Salesforce told employees early Wednesday that 10% of its workforce would be cut. And the layoff announcements keep coming, as Amazon told employees last night that thousands of jobs would be eliminated due to uncertain macroeconomic conditions.
Amazon CEO Andy Jassy published a memo on the company’s blog about eliminating 18,000 jobs, many of which are concentrated in the firm’s corporate ranks.
Today, I wanted to share the outcome of these further reviews, which is the difficult decision to eliminate additional roles. Between the reductions we made in November and the ones we’re sharing today, we plan to eliminate just over 18,000 roles. Several teams are impacted; however, the majority of role eliminations are in our Amazon Stores and PXT organizations.
The layoffs were already known. We noted in November the Seattle-based company was planning to cut 10,000 corporate jobs. However, the figure Jassy provided is 8,000 more than expected.
And like Salesforce and many tech companies that have been hemorrhaging workers due to overhiring as the economy downshifts, Jassy appears to note the same in his reasoning for the mass firing:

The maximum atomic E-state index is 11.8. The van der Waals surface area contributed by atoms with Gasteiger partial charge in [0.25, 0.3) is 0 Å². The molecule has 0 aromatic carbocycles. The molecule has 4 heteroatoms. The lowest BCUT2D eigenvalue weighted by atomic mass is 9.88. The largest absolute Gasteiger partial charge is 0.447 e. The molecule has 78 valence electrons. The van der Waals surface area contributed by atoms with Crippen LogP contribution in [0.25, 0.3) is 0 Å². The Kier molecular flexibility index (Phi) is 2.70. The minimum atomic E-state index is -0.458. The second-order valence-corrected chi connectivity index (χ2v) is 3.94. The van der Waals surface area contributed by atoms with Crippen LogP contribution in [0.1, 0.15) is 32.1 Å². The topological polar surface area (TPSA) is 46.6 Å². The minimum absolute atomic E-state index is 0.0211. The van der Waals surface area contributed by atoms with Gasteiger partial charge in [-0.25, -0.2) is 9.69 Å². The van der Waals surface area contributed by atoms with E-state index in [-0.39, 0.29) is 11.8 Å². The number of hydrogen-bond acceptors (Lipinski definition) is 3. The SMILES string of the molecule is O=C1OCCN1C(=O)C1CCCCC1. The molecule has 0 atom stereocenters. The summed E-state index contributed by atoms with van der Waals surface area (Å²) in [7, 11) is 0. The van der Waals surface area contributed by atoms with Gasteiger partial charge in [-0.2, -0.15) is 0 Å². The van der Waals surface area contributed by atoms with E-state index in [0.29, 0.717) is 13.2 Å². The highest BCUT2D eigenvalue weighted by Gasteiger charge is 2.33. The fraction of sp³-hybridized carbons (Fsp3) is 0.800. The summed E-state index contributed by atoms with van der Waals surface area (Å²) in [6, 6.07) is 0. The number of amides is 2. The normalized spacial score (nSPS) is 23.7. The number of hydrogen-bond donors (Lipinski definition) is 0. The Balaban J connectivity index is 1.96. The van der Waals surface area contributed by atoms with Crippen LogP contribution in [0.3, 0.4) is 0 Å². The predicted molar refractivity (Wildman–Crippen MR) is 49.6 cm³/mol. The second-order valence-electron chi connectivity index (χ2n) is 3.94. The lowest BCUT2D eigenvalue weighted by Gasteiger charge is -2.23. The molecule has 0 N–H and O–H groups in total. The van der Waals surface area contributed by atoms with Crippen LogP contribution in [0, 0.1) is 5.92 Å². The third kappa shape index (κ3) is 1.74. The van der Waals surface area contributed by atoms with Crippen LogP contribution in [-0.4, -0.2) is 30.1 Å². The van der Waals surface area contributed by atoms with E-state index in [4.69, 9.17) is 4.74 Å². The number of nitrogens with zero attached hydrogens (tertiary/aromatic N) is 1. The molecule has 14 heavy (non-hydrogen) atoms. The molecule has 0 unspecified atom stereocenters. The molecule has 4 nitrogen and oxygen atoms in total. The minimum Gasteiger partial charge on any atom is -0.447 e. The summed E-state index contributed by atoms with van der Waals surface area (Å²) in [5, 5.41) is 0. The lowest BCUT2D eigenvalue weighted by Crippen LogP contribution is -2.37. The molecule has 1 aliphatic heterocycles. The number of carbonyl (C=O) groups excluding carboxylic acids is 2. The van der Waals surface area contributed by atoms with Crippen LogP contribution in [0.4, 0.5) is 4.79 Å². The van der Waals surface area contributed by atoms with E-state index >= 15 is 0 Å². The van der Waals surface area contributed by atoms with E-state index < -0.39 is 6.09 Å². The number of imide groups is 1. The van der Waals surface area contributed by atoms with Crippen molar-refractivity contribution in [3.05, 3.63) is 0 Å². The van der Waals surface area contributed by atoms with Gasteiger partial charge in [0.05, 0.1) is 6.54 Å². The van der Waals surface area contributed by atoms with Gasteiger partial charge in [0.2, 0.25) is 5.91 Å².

This year’s review has been more difficult given the uncertain economy and that we’ve hired rapidly over the last several years.
These changes will help us pursue our long-term opportunities with a stronger cost structure; however, I’m also optimistic that we’ll be inventive, resourceful, and scrappy in this time when we’re not hiring expansively and eliminating some roles. Companies that last a long time go through different phases.
Many tech companies addicted to low borrowing costs have had to tighten their belts as the Federal Reserve is nearly a year into the most aggressive interest rate tightening cycle in a generation. Here are some of the latest tech companies reducing headcount to survive mounting macroeconomic headwinds. The website LayoffsTracker provides a snapshot of tech layoffs.
The cuts at Amazon represent about 6% of the company’s 300,000-person corporate workforce. The overall workforce peaked in March 2022 at around 1.6 million workers (this also includes warehouse workers).
Amazon’s headcount reduction is a sign the consumer has cut back on discretionary spending to weather the more than 19 months of negative real wage growth, plunging personal savings, and maxed-out credit cards with some of the highest interest rates ever.